Kudos to the Washington Post for questioning the provenance of this weekend's military blockbuster, "Act of Valor", complete with real, live SEALs and lots of "gee whiz" military hardware. The movie is the result of a Navy initiative to increase the number of SEALs to meet demands projected in a Quadrennial Defense Review. It's a feature-length recruiting film. It's also a further acclimation to constant war. It looks so cool.
If I think about it from the Navy's point of view, I would welcome the opportunity to show off. The US Navy and other military services are capable of some amazing shit that would make civilian heads spin. The teamwork needed to make all that technology work just right is testament to human spirit and ingenuity. I won't gainsay the skill and dedication of the men and women who put it all together.
I will question how much we need to make it all work and why. And that is where a film like "Act of Valor" is so pernicious. The viewer is so taken with the wonder of it all that the purpose of SEAL and other special force operations are never questioned. Do we really need 500 more SEALs? And to what ends? Rescuing hostages from Somali pirates is good but that type of capability is usually an afterthought to a primary national security mission. And even a high-profile takedown like Osama bin Laden is unlikely to be all too frequent. So what else will be done in our name? Why? "Act of Valor" doesn't go there.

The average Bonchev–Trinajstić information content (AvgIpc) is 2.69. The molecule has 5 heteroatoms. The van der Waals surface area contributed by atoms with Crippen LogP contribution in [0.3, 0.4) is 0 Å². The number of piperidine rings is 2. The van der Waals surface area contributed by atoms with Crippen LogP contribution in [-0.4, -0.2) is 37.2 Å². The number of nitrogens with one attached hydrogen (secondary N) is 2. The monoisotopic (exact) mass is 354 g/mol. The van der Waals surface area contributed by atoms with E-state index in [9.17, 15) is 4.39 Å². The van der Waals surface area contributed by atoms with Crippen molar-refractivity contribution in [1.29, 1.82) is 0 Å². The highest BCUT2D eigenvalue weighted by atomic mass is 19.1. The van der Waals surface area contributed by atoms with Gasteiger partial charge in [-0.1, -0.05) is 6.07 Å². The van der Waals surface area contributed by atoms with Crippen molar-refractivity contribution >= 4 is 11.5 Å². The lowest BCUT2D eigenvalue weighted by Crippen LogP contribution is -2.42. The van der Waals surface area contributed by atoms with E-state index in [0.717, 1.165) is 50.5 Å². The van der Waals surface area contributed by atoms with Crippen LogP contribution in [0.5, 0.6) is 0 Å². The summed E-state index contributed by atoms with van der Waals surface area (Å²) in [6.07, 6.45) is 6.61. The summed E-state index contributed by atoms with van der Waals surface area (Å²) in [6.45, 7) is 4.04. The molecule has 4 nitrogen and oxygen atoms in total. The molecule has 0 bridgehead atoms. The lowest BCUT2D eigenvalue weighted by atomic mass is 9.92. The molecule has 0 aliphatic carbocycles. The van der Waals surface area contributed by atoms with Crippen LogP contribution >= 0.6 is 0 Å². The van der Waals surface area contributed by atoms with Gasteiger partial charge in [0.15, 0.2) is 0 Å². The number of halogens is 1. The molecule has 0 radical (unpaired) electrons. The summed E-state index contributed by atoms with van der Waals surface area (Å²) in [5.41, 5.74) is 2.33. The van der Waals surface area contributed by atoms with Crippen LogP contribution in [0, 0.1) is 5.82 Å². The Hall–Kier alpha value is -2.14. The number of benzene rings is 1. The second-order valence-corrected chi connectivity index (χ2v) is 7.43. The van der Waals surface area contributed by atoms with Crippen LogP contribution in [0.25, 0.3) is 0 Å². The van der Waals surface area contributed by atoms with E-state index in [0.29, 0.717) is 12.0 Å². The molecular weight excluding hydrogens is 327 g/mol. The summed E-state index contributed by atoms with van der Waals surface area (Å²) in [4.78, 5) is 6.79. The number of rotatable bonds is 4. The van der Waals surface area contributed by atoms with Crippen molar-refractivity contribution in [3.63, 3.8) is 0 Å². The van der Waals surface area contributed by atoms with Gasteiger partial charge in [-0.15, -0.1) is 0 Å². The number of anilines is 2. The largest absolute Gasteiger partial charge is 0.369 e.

The film makers talk of telling the story of "...this brotherhood and this depth of character amongst men, and the sacrifices they’ve been through in the last 10 years in sustained combat.” Without a doubt, the bonding and sacrifice are in the finest military tradition. But what about that ten years of sustained combat? Ten fucking years of war to in support of a regime that cannot prevent its own forces from attacking us. Ten years of war that have shattered soldiers, families and communities. "Act of Valor" doesn't go there either.
Where "Act of Valor" goes is after the 18 to 20 year old male who doesn't know to ask these questions. For the target audience, all that matters is mission, brotherhood and purpose. A chance to Kick Ass!